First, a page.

Why is my dog drinking so much water

dog drinking a lot of water

Your dog is likely drinking a lot of water because he has eaten something salty, is attempting to pass an obstruction, or is trying to cool down from strenuous activity.

Whatever the reason, it's important that you keep that fresh, clean water coming as long as your dog wants. If you're still a little anxious, here is some more information on the possible causes of your boy's excessive thirst.

Dog ate too much salty food

Whenever my wife hands our French Bulldog a fistful of jerky or bacon, he will spend a considerable amount of time at his water bowl. He is particularly thirsty after naps.

I'm not a veterinarian but I imagine dogs, like myself, wake up very thirsty after a high sodium meal. Every time I visit a buffet, TGI Fridays, or Applebee's, I wake up several times a night frantically searching for electrolytes.

Try to keep your dog's sodium intake to a minimum and it should require less water.

Dog is attempting to pass an obstruction

If your dog is drinking but not eating, it may be a sign it ate something too big to pass. Obstructions are serious and can be fatal if they aren't either passed or surgically removed.

I've had to deal with this exact situation on four different occasions with my dog and, while troubling, drinking water is a sign the obstruction isn't a total blockage... yet. In my experience, when there is a complete blockage, the dog will refuse to eat AND drink.

This is normally coupled with extreme lethargy and frequent vomiting. Make a trip to the vet if this happens, as your dog's life is on the line. If you're wondering why is my dog drinking so much water and vomiting, its likely due to a bowel obstruction.

Dog has been engaging in strenuous activity

Dogs, much like humans, need to rehydrate after intense physical exertion. If your furry friend has been running around, playing fetch, or engaging in other forms of vigorous exercise, it's natural for him to drink more water than usual.

This increased water intake helps regulate their body temperature and replenish lost fluids. Remember, it's essential to provide ample water and monitor your pet, ensuring they don't overheat or get dehydrated, especially during hot weather.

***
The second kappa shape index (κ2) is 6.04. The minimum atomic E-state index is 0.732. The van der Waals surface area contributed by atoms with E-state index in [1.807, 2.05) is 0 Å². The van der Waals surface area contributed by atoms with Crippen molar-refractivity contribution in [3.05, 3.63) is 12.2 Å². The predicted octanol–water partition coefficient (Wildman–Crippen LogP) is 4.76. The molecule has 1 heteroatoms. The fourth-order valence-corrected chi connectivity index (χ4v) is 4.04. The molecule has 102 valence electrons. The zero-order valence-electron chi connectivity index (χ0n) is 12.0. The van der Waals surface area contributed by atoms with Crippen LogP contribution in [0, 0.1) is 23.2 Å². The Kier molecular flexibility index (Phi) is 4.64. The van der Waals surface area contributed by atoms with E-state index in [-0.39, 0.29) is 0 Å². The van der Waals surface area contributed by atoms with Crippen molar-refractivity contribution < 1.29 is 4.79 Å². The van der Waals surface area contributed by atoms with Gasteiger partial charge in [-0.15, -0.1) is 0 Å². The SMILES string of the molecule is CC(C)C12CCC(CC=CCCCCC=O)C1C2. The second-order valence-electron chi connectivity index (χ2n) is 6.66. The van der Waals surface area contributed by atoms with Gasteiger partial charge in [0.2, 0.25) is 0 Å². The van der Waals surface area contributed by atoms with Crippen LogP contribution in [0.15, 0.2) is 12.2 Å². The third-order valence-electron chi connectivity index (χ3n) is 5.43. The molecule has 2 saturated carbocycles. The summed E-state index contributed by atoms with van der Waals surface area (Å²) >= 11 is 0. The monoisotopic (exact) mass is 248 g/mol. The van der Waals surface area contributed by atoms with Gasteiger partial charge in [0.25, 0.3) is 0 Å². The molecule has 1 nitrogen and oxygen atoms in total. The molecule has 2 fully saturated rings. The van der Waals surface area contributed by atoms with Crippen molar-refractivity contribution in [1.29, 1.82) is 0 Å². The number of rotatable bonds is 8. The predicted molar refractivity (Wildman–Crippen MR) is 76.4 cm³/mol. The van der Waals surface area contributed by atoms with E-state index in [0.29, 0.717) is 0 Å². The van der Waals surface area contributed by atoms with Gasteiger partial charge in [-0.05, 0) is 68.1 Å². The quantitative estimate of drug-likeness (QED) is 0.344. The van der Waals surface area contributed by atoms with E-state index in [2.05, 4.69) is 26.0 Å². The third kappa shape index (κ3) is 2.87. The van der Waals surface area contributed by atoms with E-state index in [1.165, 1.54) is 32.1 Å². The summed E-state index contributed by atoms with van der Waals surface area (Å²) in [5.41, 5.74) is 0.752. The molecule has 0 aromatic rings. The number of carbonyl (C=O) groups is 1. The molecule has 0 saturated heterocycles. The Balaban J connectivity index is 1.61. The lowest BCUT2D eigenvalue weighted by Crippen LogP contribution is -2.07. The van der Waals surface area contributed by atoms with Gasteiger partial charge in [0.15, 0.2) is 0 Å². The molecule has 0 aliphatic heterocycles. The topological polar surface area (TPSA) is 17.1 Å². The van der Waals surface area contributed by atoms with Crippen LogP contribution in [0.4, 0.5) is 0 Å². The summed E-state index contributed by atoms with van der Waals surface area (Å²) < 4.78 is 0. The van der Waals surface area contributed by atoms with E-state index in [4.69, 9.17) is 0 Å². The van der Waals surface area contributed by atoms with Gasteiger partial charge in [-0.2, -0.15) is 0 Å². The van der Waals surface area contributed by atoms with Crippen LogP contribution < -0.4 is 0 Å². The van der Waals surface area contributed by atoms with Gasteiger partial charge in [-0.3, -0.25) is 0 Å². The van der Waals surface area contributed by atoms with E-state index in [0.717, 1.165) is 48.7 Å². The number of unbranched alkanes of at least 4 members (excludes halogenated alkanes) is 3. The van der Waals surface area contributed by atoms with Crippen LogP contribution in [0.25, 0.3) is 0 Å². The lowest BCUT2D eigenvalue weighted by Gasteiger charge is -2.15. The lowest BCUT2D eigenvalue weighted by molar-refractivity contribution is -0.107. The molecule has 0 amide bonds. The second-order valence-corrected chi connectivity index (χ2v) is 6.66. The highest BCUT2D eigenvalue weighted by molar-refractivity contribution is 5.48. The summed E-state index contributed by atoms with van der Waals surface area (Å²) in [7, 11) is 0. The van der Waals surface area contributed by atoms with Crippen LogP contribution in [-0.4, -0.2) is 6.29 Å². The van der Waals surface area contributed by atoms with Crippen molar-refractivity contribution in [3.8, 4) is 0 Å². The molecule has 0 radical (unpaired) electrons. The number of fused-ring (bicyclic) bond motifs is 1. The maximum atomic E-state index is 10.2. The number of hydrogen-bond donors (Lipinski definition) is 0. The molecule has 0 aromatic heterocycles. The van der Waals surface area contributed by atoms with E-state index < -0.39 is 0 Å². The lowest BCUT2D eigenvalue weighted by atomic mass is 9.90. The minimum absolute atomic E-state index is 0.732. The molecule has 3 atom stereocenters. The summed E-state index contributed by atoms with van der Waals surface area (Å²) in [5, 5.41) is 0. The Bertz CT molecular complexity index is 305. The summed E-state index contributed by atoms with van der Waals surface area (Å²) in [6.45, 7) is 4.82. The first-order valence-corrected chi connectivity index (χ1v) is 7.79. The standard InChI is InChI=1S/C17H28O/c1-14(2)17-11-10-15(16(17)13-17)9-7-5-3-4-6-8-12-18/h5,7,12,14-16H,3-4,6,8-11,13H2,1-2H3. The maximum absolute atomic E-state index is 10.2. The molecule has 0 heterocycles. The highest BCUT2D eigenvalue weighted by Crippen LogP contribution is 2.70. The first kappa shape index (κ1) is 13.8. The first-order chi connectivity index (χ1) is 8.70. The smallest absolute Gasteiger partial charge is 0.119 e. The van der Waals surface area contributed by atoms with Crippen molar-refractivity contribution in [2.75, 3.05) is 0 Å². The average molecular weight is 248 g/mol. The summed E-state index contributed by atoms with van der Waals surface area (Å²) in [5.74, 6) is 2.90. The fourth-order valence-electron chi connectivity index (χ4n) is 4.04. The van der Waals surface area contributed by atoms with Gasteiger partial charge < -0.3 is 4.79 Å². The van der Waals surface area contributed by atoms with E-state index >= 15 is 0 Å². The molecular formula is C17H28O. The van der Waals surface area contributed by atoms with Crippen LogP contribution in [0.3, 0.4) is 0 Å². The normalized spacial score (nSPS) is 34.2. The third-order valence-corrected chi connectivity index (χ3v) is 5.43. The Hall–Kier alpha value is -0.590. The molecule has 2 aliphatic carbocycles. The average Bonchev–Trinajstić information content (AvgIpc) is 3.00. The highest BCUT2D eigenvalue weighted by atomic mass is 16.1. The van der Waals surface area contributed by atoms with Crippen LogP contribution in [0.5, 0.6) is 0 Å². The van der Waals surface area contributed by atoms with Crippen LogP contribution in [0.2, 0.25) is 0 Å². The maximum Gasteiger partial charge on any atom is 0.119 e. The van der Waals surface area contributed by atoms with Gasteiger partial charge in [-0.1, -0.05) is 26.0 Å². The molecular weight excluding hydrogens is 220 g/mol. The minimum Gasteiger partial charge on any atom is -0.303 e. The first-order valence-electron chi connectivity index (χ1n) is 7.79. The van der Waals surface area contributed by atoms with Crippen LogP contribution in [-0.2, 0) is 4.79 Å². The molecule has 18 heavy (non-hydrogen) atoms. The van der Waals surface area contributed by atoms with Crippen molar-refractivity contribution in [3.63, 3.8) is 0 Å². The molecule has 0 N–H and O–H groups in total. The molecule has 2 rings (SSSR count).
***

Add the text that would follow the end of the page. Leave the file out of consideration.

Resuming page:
If you have a senior dog, things are a little different as they are greater risks for diseases that younger dogs don't.

Why is my senior dog drinking so much water?

Increased water consumption in senior dogs can be attributed to various factors. As dogs age, their body undergoes changes that may affect their thirst levels. Understanding these factors is crucial in ensuring the well-being of your aging pet.

One common reason for increased thirst is age-related kidney inefficiency. Older dogs may experience a decline in kidney function, necessitating more water to help flush out toxins and maintain kidney health.

Another factor is the possibility of diabetes, particularly in older dogs. Diabetes can lead to increased thirst and urination. It's vital to monitor any additional symptoms like weight loss or increased appetite and consult a veterinarian if these signs are present.

Additionally, senior dogs might drink more water due to medications they're taking. Certain drugs, especially those for conditions like arthritis or heart disease, can lead to increased thirst as a side effect.

Lastly, the onset of cognitive dysfunction in senior dogs, similar to dementia in humans, can also cause changes in drinking habits. Dogs may forget they've already drunk water and return to their bowl more frequently.

While increased thirst can be a normal part of aging, it's important to consult your veterinarian. They can determine if the behavior is a sign of a more serious underlying health issue. Regular check-ups and blood tests are recommended to monitor the health of your senior dog.

Beyond these common reasons, there are other factors that could lead to increased water consumption in dogs. For instance, certain hormonal imbalances, such as Cushing's disease, can cause excessive thirst and urination. This condition is more prevalent in older dogs and requires medical attention for proper management.

Similarly, urinary tract infections (UTIs) can also cause a significant increase in thirst. Dogs with UTIs tend to drink more water in an attempt to alleviate discomfort and flush out the infection. Keep an eye out for symptoms like frequent urination, blood in urine, or signs of pain during urination.

Environmental factors also play a role. During hotter seasons or in warmer climates, dogs are more likely to drink more water to stay cool and hydrated. Similarly, diet changes or increased dry food consumption can lead to increased water intake.

Psychological factors shouldn't be overlooked either. Dogs experiencing anxiety or stress may drink more water as a coping mechanism. This can be due to changes in the environment, the absence of a family member, or other stressors.

If you notice a sudden and unexplained increase in your dog's water consumption, it's always best to seek veterinary advice. They can run tests to rule out serious health concerns and provide guidance tailored to your dog's needs.

Remember, each dog is unique, and what's normal for one may not be for another. Monitoring your dog’s behavior and maintaining regular veterinary check-ups are key to ensuring their health and happiness.

Matt Irving is the CEO of Super Easy Tech, LLC.
Matt is the founder of Fueling Food, Make It Super Easy, and Super Easy CRM. He is a beast of a software engineer, blogger, and gamer. Feel free to connect on any of the platforms listed below.

Posted by: Matt Irving on 01/15/2024


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